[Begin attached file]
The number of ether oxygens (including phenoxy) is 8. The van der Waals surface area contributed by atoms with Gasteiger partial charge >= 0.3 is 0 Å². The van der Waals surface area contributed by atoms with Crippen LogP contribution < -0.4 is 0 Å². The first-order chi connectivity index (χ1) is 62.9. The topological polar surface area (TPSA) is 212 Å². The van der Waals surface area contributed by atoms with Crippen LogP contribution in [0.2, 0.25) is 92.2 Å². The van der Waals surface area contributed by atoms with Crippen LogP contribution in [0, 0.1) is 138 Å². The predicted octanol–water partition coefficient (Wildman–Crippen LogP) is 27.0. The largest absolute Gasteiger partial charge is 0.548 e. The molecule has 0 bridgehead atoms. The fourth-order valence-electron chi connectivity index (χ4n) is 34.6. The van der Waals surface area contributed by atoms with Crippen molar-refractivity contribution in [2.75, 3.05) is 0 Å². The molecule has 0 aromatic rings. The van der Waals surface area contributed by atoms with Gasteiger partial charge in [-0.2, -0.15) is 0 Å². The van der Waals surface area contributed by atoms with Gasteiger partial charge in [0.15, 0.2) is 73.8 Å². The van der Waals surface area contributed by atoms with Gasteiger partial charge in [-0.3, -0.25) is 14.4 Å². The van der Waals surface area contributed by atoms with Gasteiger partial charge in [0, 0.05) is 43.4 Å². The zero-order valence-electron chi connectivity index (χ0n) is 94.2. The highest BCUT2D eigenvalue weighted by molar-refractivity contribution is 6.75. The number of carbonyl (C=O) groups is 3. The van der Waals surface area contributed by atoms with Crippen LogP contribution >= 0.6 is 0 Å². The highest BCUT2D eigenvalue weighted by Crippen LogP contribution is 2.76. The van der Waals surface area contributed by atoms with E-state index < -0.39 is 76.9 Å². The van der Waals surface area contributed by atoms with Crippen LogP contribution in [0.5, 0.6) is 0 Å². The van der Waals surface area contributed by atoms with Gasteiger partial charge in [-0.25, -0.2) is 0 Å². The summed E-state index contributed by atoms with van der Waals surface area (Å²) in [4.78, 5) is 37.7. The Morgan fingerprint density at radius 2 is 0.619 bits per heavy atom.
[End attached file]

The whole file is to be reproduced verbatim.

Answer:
The number of ether oxygens (including phenoxy) is 8. The van der Waals surface area contributed by atoms with Gasteiger partial charge >= 0.3 is 0 Å². The van der Waals surface area contributed by atoms with Crippen LogP contribution < -0.4 is 0 Å². The first-order chi connectivity index (χ1) is 62.9. The topological polar surface area (TPSA) is 212 Å². The van der Waals surface area contributed by atoms with Crippen LogP contribution in [0.2, 0.25) is 92.2 Å². The van der Waals surface area contributed by atoms with Crippen LogP contribution in [0, 0.1) is 138 Å². The predicted octanol–water partition coefficient (Wildman–Crippen LogP) is 27.0. The largest absolute Gasteiger partial charge is 0.548 e. The molecule has 0 bridgehead atoms. The fourth-order valence-electron chi connectivity index (χ4n) is 34.6. The van der Waals surface area contributed by atoms with Crippen molar-refractivity contribution in [2.75, 3.05) is 0 Å². The molecule has 0 aromatic rings. The van der Waals surface area contributed by atoms with Gasteiger partial charge in [-0.2, -0.15) is 0 Å². The van der Waals surface area contributed by atoms with Gasteiger partial charge in [0.15, 0.2) is 73.8 Å². The van der Waals surface area contributed by atoms with Gasteiger partial charge in [-0.3, -0.25) is 14.4 Å². The van der Waals surface area contributed by atoms with Gasteiger partial charge in [0, 0.05) is 43.4 Å². The zero-order valence-electron chi connectivity index (χ0n) is 94.2. The highest BCUT2D eigenvalue weighted by molar-refractivity contribution is 6.75. The number of carbonyl (C=O) groups is 3. The van der Waals surface area contributed by atoms with Crippen LogP contribution >= 0.6 is 0 Å². The highest BCUT2D eigenvalue weighted by Crippen LogP contribution is 2.76. The van der Waals surface area contributed by atoms with E-state index < -0.39 is 76.9 Å². The van der Waals surface area contributed by atoms with Crippen LogP contribution in [0.5, 0.6) is 0 Å². The van der Waals surface area contributed by atoms with Gasteiger partial charge in [-0.25, -0.2) is 0 Å². The summed E-state index contributed by atoms with van der Waals surface area (Å²) in [4.78, 5) is 37.7. The Morgan fingerprint density at radius 2 is 0.619 bits per heavy atom.